We go to the doctor when we do not feel good and trust that they will tell us what is wrong and prescribe a treatment. What happens when the doctor tells you that there is nothing wrong or prescribes a treatment that makes you worse?
When a medical professional does something, or did not do something they should have, that results in a patient’s injury, you can hold them negligent for medical malpractice. A study done by the British Medical Journal concludes that medical error is now the third leading cause of death, killing over 250,000 people each year.
Types of medical malpractice
There are, unfortunately, many types of medical malpractice. Common ones include:
- Delayed diagnosis: When a doctor does not diagnose an illness in a reasonable amount of time. For example, if they had all of the facts but did not make a diagnosis, resulting in a patient’s worsening condition, the doctor many be liable.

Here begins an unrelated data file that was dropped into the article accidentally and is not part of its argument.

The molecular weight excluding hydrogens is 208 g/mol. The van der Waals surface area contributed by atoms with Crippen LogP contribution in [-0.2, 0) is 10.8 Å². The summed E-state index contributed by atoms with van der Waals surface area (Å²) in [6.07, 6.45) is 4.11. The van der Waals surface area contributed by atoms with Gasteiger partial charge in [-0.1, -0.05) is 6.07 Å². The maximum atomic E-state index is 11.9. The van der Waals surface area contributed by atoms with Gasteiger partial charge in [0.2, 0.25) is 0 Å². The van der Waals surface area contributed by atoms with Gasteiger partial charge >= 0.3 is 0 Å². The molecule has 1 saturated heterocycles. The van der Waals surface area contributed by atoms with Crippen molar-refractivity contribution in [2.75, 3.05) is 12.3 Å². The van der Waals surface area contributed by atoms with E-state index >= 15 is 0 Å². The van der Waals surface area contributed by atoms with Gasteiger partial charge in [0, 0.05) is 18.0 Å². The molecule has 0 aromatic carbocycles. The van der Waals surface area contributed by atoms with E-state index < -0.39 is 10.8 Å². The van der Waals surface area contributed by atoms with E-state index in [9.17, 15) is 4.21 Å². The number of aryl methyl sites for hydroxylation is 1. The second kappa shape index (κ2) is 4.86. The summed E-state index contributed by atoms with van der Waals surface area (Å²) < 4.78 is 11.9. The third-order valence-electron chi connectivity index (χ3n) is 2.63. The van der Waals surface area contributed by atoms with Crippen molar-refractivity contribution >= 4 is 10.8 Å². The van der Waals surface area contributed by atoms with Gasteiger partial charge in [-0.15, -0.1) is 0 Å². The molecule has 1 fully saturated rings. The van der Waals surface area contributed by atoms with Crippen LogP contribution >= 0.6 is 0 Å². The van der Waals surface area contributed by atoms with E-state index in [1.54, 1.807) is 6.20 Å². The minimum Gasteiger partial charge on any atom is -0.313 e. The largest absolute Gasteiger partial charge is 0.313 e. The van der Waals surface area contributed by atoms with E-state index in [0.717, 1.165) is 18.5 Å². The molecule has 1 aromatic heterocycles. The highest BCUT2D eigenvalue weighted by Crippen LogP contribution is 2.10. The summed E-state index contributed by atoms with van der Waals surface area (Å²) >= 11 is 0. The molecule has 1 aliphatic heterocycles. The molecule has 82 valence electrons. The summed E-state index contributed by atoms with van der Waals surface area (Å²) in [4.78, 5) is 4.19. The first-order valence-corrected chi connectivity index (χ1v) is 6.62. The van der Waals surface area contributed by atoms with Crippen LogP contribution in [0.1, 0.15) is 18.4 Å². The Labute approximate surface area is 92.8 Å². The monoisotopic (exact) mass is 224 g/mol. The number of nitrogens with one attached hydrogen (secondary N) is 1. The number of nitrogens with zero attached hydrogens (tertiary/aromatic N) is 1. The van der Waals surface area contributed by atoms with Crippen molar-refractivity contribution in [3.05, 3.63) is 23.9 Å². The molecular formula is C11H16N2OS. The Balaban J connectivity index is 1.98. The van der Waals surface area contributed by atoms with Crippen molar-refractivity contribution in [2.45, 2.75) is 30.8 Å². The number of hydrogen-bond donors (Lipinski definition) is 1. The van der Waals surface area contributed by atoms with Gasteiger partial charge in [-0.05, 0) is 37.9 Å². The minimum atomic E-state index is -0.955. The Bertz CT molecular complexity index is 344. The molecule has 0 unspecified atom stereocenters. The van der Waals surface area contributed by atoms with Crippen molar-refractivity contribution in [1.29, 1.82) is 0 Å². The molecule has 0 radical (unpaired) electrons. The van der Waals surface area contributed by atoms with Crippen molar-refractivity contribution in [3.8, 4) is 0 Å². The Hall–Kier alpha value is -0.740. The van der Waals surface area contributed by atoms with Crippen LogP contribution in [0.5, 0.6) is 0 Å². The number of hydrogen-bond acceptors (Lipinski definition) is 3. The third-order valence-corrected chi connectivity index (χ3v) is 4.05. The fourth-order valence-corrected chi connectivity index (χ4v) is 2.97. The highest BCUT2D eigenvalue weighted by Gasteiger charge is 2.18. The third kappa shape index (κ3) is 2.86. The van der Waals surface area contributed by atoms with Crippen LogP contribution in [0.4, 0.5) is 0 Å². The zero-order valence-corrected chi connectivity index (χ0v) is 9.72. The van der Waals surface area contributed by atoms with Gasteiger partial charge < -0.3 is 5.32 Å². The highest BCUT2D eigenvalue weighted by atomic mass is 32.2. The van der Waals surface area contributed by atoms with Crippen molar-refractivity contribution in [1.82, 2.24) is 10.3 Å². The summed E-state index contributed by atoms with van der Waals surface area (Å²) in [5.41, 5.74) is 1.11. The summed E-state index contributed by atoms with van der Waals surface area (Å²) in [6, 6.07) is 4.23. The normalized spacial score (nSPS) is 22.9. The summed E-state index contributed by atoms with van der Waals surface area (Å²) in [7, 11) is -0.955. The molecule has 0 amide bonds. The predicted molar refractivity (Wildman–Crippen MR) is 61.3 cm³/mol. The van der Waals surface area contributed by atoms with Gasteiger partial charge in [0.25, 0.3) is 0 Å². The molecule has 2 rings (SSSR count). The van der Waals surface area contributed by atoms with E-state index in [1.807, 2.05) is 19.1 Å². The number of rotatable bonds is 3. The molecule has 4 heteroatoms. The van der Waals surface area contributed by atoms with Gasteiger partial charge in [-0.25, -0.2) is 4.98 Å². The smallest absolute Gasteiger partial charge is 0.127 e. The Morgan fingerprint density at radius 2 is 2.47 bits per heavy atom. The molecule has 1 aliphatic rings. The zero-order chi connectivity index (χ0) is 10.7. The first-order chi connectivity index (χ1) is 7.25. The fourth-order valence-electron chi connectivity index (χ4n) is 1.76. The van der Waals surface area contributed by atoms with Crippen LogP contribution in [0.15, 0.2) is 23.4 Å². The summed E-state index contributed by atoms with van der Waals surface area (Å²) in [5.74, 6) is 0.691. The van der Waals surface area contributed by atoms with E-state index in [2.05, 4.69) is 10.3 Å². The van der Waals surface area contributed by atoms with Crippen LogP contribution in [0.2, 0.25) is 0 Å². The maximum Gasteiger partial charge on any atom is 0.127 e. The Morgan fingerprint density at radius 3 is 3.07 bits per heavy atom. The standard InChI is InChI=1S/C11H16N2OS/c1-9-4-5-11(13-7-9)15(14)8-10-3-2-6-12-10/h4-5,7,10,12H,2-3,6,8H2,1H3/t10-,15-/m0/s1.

- Misdiagnosis: This type of malpractice occurs when a doctor makes a diagnosis, but it was the wrong one. In the time between diagnoses, a patient can get significantly worse, or even risk death.
- Surgical errors: There are a lot of different surgical errors, but well-known ones are wrong-site, wrong-patient or wrong-procedure. These events should never occur.
- Medication error: if a doctor prescribes the wrong medication, the wrong dosage or does not monitor the improvement of a patient on the drug, they may face a malpractice suit.
What you need to prove
In order to have a case against the doctor or other medical professional who performed negligently, you need to prove these three things:
- Doctor-patient relationship existed
- Doctor acted negligently
- Said negligence caused your injury
The possibility of a doctor making a mistake is scary, which is why getting a second opinion is always a good idea.